A family relocating from New York to Washington decided to keep their Manhattan apartment. So when they moved into their 1940s colonial-style home in Georgetown with very few furnishings, their intent was to start anew.
One of the owners met DC-based interior decorator Colman Riddell at a dinner party and invited her to have a look at their three-bedroom house. Along with its good architectural bones, it had plenty of natural light via French doors and large windows, tall ceilings, simple but elegant trim work and a big backyard. The spacious side patio, with its flagstone paving and lacquered black gate, also struck Riddell as charming and full of potential.
Inside, the wood floors had already been stained dark, and all the walls, trim and moldings had been painted matte white, providing Riddell with a perfect canvas on which to design the home her clients wanted.
“The homeowner was looking for a minimalist feel and neutral palette, but with lots of textures and layers. Above all, she wanted everything to be comfortable for her young family,” says Riddell, who was soon hired for the job. “She and her husband often host informal gatherings, so rooms suitable for easy entertaining were also important.”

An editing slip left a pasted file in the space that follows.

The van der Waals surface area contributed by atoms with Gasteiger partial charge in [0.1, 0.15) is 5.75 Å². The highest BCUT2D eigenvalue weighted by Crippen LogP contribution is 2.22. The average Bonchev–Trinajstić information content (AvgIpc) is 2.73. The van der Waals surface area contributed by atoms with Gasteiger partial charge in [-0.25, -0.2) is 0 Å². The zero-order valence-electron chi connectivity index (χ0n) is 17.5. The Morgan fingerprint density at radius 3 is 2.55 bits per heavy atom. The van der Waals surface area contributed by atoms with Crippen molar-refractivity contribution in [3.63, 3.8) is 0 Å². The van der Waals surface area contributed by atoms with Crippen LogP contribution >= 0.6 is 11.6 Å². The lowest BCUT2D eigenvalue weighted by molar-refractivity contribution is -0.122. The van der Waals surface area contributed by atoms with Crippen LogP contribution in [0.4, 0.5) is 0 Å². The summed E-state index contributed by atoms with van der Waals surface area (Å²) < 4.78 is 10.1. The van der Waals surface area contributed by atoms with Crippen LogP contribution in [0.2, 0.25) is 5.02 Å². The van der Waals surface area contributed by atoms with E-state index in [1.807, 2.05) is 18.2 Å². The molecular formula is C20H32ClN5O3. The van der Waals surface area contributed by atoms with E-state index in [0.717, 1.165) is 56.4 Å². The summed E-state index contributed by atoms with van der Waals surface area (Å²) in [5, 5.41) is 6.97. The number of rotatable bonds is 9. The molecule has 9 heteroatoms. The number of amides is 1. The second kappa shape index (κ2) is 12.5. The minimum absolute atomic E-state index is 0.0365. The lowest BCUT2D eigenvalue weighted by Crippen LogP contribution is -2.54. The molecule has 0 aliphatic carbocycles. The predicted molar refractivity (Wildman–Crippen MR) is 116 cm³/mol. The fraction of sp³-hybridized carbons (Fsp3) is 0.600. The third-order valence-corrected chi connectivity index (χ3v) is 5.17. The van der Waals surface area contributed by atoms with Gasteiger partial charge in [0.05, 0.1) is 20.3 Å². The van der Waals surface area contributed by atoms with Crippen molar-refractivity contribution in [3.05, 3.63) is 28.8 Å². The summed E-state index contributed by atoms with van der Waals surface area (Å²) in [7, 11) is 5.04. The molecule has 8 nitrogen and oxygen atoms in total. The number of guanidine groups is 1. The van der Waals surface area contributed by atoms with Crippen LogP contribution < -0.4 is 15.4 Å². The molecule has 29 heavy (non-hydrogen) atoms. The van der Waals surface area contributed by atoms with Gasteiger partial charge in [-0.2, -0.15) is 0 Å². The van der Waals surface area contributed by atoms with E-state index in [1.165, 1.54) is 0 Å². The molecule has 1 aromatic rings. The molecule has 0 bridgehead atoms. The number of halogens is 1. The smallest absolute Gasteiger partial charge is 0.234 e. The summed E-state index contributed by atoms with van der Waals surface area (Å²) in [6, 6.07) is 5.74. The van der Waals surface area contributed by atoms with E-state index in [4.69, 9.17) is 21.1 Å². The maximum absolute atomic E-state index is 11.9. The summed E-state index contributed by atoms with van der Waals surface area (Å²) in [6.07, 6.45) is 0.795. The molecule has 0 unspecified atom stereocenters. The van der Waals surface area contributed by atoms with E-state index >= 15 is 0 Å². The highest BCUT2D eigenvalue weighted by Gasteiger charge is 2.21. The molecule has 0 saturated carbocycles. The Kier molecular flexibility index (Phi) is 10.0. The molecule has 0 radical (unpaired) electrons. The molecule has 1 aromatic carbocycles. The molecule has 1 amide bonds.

On the main level, Riddell began the design process by selecting two sizable Stark carpets—one for the dining room and one for the living room. Both are textured sisals with narrow twill banding; the one in the dining room has a subtle geometric pattern.
“I didn’t want the carpets to be exactly the same but to be compatible; I wanted to give the separate rooms different personalities right away,” explains Riddell. The two rooms lie across from each other, divided by a narrow center hall with a staircase leading up to the bedrooms.
The long living room proved a challenge. The rectangular space is anchored at one end by a fireplace sandwiched between built-in alcoves. To add symmetry, Riddell designed a wall of bookcases at the opposite end of the room; they house the well-traveled homeowners’ global collections and art books. “I wallpapered both the bookshelves and the alcove backs in a textured grasscloth,” says Riddell, who then layered in accessories sparingly.
“My approach for that—and for the rest of the design—was to integrate negative space balanced with solid blocks of interest,” the designer explains. “You can’t appreciate the accents unless you have a place for the eye to rest.”
In the living room, Riddell made the decision to split the floor plan into two separate seating arrangements that flow together as needed—ideal for hosting large groups. An eight-foot-long sofa slipcovered in Belgian linen grounds the fireplace end of the room, along with a pair of plush, velvet-upholstered armchairs. “I wanted it to be comfortable and cozy,” says Riddell. “On the opposite side, I used a six-foot-long matching sofa. The two seating areas are bridged by a couple of stools that can be pulled up to either side.”